What had happened? Chick-fil-a had saved the day.

I have been to several Chick-fil-a stores all over the county (as far as their boundaries allow), and I have never, not once, had a poor customer service experience there. Whatever they are doing, they are doing it right. Of course, I’m not alone in recognizing this. Every Chick-fil-a I have ever visited has had the most friendly, attractive and competent people working their registers. They have extremely high standards in customer service, food quality, restaurant appearance and much, much more. Of course, they aren’t perfect, but I am not aware of another fast-food chain that comes even close so consistently. Sure, some restaurant locations come close or even surpass this standard, but never have I come across such a large chain that is able to apply the same high standard over so many stores.

While I do not know exactly how everything prior to our arrival at this particular store played out, here are the facts mingled with my speculation.

Sometime prior to the lunch rush on this hot Saturday afternoon, the employees at Chick-fil-a on the Crain Highway in Waldorf, Maryland realized their drive-through intercom system was not working properly. I do not know if anyone panicked, I do not know who coordinated how they would handle the situation, but I do know that they came up with a perfect plan, turning rotten circumstances into a great opportunity to show their customers how much they care.

After I left my wife in the driver’s seat and ran off to the drug store, and before she even made it to the menu board with the broken intercom, she was greeted at her window by a knowledgeable, smiling young man in a Chick-fil-a uniform. He was equipped with laminated menus for the customers to look at, but my wife didn’t even need one because every question she asked about the menu or her available options was answered quickly, naturally and easily by the smiling young man.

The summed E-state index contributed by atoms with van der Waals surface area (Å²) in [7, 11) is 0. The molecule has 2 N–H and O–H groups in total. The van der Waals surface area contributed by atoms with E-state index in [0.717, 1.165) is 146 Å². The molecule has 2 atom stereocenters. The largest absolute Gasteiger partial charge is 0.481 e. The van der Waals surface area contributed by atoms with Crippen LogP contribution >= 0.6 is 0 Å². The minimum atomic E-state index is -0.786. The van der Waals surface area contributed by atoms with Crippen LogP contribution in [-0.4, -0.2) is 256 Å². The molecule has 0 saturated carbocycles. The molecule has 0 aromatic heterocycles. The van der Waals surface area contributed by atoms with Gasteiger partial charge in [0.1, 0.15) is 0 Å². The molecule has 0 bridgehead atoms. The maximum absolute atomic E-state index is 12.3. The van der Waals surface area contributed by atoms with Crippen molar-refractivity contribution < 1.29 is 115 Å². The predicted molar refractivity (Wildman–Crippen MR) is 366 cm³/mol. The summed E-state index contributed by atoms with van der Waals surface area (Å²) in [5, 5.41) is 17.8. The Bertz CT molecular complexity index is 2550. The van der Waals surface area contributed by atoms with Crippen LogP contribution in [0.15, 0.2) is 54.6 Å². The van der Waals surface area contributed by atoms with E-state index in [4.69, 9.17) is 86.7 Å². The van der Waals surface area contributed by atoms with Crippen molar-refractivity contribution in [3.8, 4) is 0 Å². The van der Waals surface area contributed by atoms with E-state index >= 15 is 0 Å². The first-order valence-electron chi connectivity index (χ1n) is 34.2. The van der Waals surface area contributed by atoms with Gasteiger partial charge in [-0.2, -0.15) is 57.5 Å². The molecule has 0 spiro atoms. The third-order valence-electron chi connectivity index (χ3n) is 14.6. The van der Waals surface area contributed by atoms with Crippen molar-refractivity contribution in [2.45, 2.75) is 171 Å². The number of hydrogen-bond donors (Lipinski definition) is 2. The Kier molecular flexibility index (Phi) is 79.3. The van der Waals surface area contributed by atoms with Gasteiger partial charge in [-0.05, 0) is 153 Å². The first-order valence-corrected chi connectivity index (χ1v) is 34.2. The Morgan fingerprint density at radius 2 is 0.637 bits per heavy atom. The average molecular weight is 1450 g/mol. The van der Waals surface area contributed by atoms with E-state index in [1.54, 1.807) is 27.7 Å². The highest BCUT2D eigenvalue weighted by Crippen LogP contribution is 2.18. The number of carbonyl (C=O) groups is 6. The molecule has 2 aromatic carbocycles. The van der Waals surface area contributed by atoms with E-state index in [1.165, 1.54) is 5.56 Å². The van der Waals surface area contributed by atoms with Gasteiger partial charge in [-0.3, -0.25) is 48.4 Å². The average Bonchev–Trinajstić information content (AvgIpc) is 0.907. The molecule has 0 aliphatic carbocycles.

At some point during their wait in line (either before or after their order was taken) an employee came by offering my wife and children a free sample of milkshake (or some other appropriately cool treat to help fight the heat).

By the time she made it to the window, she simply handed her preferred method of payment over to another smiling employee before receiving her hot, fresh, excellently prepared food. Every employee displayed the best possible attitude, every employee did their job expertly and with a smile, and not one of the customers felt inconvenienced by the broken intercom. In fact, in many ways it seemed to my wife that they were actually operating their drive-through more efficiently without the intercom than if it had been working properly.

As my wife related all of this to me, I was brought back to the many times I had encountered broken intercoms at other fast-food restaurants. Usually, I was greeted at the broken intercom by a weathered paper sign duct-taped to the broken speaker telling me to pull around to the window. The employees inside were frustrated at their misfortune, and the customers were all irritated at the inconvenience.

I have even worked in fast-food restaurants, and I have worked in the drive-through while our intercom was unusable (what is it with those things breaking so easily?). I remember trying hard to keep a good attitude and be patient with the understandably irritated customers, but I never would have thought to turn the event into a positive experience for our customers.

I must say, Ken Weikel (the operator of that particular Chick-fil-a store) has an outstanding crew working at his location, and I hope they are all lavishly rewarded for their genius customer service performance on Saturday, April 17, 2010. I will never forget it, and I know my wife won’t either.

Now, if only all of the other restaurants in the world could take a lesson from this. You see, it isn’t impossible for fast-food chains to find good people. Any business that serves customers should invest heavily in finding the best people to face those customers. Given the choice between Chick-fil-a and McDonald’s, I will always choose Chick-fil-a because I am important there. I have a very similar experience every time I call my insurance company, USAA.

Someday, if I ever own, operate or start a business, I hope I can find people as good as those that USAA and Chick-fil-a have found.